While the masses were rapt as Johnny Depp and Amber Heard hashed it out on livestreams — the people in the room were struggling to stay awake.
Judy Bellinger, the court stenographer for the Depp v. Heard defamation trial, has dropped some bombshell revelations about the contentious six-week courtroom marathon.
“There were a few jurors who were dozing off,” Bellinger told Law & Crime Network on Monday, admitting “it was tough” to sit through the many hours of testimony.
Bellinger’s bombshell revelation alos noted that the sleeping jurors were in both the front and back rows, and they particularly struggled during the video depositions.
“There were a lot of video depositions and they would just sit there — and all of a sudden I’d see their head drop,” she added, detailing the hours of pre-taped segments that augmented the already lengthy in-person testimonies on the stand.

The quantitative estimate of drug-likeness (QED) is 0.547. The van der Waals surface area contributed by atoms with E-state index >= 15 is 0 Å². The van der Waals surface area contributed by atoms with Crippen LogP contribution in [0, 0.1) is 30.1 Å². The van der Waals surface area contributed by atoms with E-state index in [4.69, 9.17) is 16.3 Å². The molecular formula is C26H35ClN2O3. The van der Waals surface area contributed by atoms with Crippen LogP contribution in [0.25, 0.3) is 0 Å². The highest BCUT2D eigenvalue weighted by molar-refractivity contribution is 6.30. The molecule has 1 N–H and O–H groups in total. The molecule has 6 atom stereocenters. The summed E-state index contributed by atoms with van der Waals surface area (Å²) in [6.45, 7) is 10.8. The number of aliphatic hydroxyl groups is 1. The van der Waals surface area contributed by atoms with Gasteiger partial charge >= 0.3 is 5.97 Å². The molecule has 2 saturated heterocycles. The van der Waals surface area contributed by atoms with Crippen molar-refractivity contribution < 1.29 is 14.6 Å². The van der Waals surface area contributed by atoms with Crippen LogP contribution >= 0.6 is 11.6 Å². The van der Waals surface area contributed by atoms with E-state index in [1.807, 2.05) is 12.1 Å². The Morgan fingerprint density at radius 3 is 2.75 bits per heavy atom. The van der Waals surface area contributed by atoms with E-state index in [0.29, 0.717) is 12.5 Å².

The stenographer also noted that the most attentive juror was an alternate who was not even involved in the final verdict.
“Unfortunately, the one alternate that was on there — she was probably the one that listened the most,” Bellinger said. “I watched her facial expressions. She was very deeply into every word that was being said. I thought she would’ve made a great juror, and she did not get to see it to the end. She was paying close attention.”
The Post has reached out to representatives for Depp and Heard for comment.
Meanwhile, Bellinger’s presence in court also sparked a bizarre viral rumor/conspiracy theory that she was “hired by” and “partying” with Depp, which was previously debunked by Emmy-winning Law & Crime correspondent Angenette Levy.
The Depp v. Heard trial ended last week, and the seven-person jury, consisting of five men and two women, sided mostly with Depp, 58, in their verdict. They awarded him more than $10 million in damages, finding that Heard, 36, defamed him in her 2018 Washington Post op-ed about domestic abuse. Heard was awarded $2 million in her countersuit, and she plans to appeal the verdict.
Depp, who was not there in person who hear the verdict read aloud, said in a statement: “The jury gave me my life back.”
Heard said the verdict “sets back the clock to a time when a woman who spoke up and spoke out could be publicly shamed and humiliated.”